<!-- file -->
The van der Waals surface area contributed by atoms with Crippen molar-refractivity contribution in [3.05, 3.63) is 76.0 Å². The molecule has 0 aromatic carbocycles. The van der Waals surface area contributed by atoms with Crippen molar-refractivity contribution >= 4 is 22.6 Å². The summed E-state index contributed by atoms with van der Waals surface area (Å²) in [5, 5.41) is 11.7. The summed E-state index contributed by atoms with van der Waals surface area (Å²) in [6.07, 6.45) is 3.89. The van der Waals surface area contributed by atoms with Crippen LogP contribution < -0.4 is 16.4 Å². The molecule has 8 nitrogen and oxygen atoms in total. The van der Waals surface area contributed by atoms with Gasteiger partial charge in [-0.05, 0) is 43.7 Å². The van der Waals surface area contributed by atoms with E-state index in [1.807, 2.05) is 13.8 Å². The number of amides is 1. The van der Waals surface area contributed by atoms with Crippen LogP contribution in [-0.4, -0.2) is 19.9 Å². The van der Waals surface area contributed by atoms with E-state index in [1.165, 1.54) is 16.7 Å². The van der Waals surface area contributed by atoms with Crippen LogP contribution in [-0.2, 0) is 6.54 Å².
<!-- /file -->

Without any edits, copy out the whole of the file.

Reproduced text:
The van der Waals surface area contributed by atoms with Crippen molar-refractivity contribution in [3.05, 3.63) is 76.0 Å². The molecule has 0 aromatic carbocycles. The van der Waals surface area contributed by atoms with Crippen molar-refractivity contribution >= 4 is 22.6 Å². The summed E-state index contributed by atoms with van der Waals surface area (Å²) in [5, 5.41) is 11.7. The summed E-state index contributed by atoms with van der Waals surface area (Å²) in [6.07, 6.45) is 3.89. The van der Waals surface area contributed by atoms with Crippen LogP contribution < -0.4 is 16.4 Å². The molecule has 8 nitrogen and oxygen atoms in total. The van der Waals surface area contributed by atoms with Gasteiger partial charge in [-0.05, 0) is 43.7 Å². The van der Waals surface area contributed by atoms with E-state index in [1.807, 2.05) is 13.8 Å². The number of amides is 1. The van der Waals surface area contributed by atoms with Crippen LogP contribution in [-0.4, -0.2) is 19.9 Å². The van der Waals surface area contributed by atoms with E-state index in [1.165, 1.54) is 16.7 Å². The van der Waals surface area contributed by atoms with Crippen LogP contribution in [-0.2, 0) is 6.54 Å².